Chronic wasting disease (CWD) is a fatal disease that affects species in the deer family including New York State’s most popular game animal, white-tailed deer. CWD is caused by a misfolded version of a normal cellular protein; the misfolded version is called a prion. Misfolding makes CWD prions transmissible and infectious; when prions contact normal proteins in an animal, they cause the normal proteins to misfold and become prions. Groups of prions then stick together to form fibrous, protein deposits called amyloid plaques inside an infected animal’s brain and nervous system, leading to disease.

Prion disease can be challenging to diagnose because prions are not detectable with many tools used for disease agents like bacteria and viruses. Currently, the “gold standard” tests for CWD can only be done on tissues collected from a deer after it has died. These tests are both time- and labor-intensive and can miss low-grade infections. To help improve testing capabilities for CWD, we are building capacity for a new test for prions, Real-Time Quaking Induced Conversion (RT-QuIC) at the CWHL.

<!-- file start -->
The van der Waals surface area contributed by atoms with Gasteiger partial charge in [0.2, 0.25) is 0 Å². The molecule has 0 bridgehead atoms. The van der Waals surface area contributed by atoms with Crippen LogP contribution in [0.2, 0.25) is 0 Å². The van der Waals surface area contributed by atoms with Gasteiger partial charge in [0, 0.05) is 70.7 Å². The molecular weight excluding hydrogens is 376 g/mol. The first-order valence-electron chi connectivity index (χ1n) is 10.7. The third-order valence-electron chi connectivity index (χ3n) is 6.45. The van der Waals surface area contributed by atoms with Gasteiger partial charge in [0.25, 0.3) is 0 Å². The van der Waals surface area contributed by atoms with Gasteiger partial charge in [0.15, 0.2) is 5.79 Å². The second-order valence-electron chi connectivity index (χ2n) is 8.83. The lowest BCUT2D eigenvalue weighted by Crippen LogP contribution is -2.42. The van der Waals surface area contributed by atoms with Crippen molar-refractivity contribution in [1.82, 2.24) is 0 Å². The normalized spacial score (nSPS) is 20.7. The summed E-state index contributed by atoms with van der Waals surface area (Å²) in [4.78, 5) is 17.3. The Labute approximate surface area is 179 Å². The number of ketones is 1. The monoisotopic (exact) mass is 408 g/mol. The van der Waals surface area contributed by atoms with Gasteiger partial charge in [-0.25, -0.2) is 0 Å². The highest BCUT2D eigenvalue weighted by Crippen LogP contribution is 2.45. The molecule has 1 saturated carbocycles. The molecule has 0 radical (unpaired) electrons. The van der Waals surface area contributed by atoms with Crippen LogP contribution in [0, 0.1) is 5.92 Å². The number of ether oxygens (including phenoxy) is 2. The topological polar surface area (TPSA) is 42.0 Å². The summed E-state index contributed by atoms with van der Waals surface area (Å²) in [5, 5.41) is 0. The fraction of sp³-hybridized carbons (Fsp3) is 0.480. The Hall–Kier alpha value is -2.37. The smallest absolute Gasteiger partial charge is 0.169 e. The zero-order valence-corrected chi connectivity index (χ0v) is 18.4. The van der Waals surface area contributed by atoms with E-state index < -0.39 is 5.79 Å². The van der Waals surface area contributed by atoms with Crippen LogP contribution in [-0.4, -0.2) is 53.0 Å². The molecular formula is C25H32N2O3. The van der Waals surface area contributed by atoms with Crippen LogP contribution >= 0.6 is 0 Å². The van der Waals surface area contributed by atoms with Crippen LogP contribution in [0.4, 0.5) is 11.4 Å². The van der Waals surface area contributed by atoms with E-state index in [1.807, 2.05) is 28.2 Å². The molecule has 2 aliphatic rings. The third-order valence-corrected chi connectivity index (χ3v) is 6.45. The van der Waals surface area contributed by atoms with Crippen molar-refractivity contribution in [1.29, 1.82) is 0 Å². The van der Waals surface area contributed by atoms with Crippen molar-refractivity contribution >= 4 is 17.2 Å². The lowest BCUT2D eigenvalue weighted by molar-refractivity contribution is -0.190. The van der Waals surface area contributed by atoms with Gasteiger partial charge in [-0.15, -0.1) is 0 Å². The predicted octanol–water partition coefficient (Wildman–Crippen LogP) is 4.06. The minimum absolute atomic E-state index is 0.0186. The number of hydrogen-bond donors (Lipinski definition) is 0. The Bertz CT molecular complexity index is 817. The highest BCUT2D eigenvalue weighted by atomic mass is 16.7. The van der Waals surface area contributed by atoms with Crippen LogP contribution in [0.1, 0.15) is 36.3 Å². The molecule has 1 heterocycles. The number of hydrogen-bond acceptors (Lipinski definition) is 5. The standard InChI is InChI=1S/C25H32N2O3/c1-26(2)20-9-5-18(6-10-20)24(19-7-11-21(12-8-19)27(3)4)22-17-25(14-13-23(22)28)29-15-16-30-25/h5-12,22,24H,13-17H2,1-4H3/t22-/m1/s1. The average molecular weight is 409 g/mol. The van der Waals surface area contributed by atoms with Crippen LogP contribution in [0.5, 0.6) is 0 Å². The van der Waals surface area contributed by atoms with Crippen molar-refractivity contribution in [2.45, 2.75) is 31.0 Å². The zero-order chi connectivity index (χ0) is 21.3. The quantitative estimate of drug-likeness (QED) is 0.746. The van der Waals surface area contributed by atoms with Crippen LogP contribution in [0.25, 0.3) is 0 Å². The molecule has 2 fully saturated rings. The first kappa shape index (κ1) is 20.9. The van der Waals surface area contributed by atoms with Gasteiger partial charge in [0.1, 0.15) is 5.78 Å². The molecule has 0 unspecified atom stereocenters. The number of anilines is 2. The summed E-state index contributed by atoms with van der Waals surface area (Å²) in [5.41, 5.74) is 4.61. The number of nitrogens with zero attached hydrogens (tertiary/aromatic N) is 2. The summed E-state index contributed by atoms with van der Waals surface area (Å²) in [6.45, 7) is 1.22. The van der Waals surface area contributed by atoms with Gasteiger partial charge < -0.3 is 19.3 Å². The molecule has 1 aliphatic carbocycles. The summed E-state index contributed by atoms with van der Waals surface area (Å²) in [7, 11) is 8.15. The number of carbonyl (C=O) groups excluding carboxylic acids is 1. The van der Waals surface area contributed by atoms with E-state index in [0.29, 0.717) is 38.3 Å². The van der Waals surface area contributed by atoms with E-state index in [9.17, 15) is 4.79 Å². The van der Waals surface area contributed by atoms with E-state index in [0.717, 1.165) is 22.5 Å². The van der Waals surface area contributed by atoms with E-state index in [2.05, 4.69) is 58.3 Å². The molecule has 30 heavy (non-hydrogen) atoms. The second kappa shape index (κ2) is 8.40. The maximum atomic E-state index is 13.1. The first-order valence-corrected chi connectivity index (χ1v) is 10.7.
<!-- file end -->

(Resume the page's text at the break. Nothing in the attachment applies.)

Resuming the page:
Young male white-tailed deer in open field. Deer often look healthy even when infected with CWD.

RT-QuIC testing takes advantage of the ability of CWD prions to convert normal proteins to misfolded prions. The test is done by combining normal proteins with a small amount of CWD prion and a dye that produces light when bound to amyloid plaques. This mixture is briefly shaken to help the CWD prions contact normal proteins. Then a picture is taken of the container to see if the dye bound to an amyloid plaque and produced light. Cycles of shaking and image collection are repeated many times. We can use the information about the amount of light found in the photographs after many cycles to tell if a sample contains CWD prions.

Importantly, RT-QuIC has potential to be faster and more sensitive than the current “gold standard” tests used to detect CWD prions. By improving test sensitivity, we may be able to use RT-QuIC to find CWD prions from tissue samples collected from live deer or even non-invasive samples like urine and feces. This new test would help us find infections faster, so we can prevent the spread of CWD through the deer herd.